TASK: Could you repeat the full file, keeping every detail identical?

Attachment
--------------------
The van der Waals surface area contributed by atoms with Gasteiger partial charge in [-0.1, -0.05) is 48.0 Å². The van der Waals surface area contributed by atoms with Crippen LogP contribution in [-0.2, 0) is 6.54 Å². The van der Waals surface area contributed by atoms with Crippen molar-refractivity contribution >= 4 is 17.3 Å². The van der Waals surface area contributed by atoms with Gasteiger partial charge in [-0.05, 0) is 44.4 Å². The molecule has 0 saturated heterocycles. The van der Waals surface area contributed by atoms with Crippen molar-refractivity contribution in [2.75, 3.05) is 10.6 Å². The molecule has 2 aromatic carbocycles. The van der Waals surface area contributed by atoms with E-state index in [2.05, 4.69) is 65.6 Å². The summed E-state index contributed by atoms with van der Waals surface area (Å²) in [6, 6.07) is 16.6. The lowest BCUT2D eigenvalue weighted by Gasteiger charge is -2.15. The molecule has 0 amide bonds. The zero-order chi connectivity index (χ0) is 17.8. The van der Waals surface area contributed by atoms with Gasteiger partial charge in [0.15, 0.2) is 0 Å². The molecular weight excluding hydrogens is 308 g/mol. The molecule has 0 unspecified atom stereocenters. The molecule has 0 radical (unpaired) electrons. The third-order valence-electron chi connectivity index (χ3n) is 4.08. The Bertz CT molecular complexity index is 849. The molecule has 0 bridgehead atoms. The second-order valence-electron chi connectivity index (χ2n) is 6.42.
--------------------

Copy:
The van der Waals surface area contributed by atoms with Gasteiger partial charge in [-0.1, -0.05) is 48.0 Å². The van der Waals surface area contributed by atoms with Crippen LogP contribution in [-0.2, 0) is 6.54 Å². The van der Waals surface area contributed by atoms with Crippen molar-refractivity contribution >= 4 is 17.3 Å². The van der Waals surface area contributed by atoms with Gasteiger partial charge in [-0.05, 0) is 44.4 Å². The molecule has 0 saturated heterocycles. The van der Waals surface area contributed by atoms with Crippen molar-refractivity contribution in [2.75, 3.05) is 10.6 Å². The molecule has 2 aromatic carbocycles. The van der Waals surface area contributed by atoms with E-state index in [2.05, 4.69) is 65.6 Å². The summed E-state index contributed by atoms with van der Waals surface area (Å²) in [6, 6.07) is 16.6. The lowest BCUT2D eigenvalue weighted by Gasteiger charge is -2.15. The molecule has 0 amide bonds. The zero-order chi connectivity index (χ0) is 17.8. The van der Waals surface area contributed by atoms with Gasteiger partial charge in [0.15, 0.2) is 0 Å². The molecular weight excluding hydrogens is 308 g/mol. The molecule has 0 unspecified atom stereocenters. The molecule has 0 radical (unpaired) electrons. The third-order valence-electron chi connectivity index (χ3n) is 4.08. The Bertz CT molecular complexity index is 849. The molecule has 0 bridgehead atoms. The second-order valence-electron chi connectivity index (χ2n) is 6.42.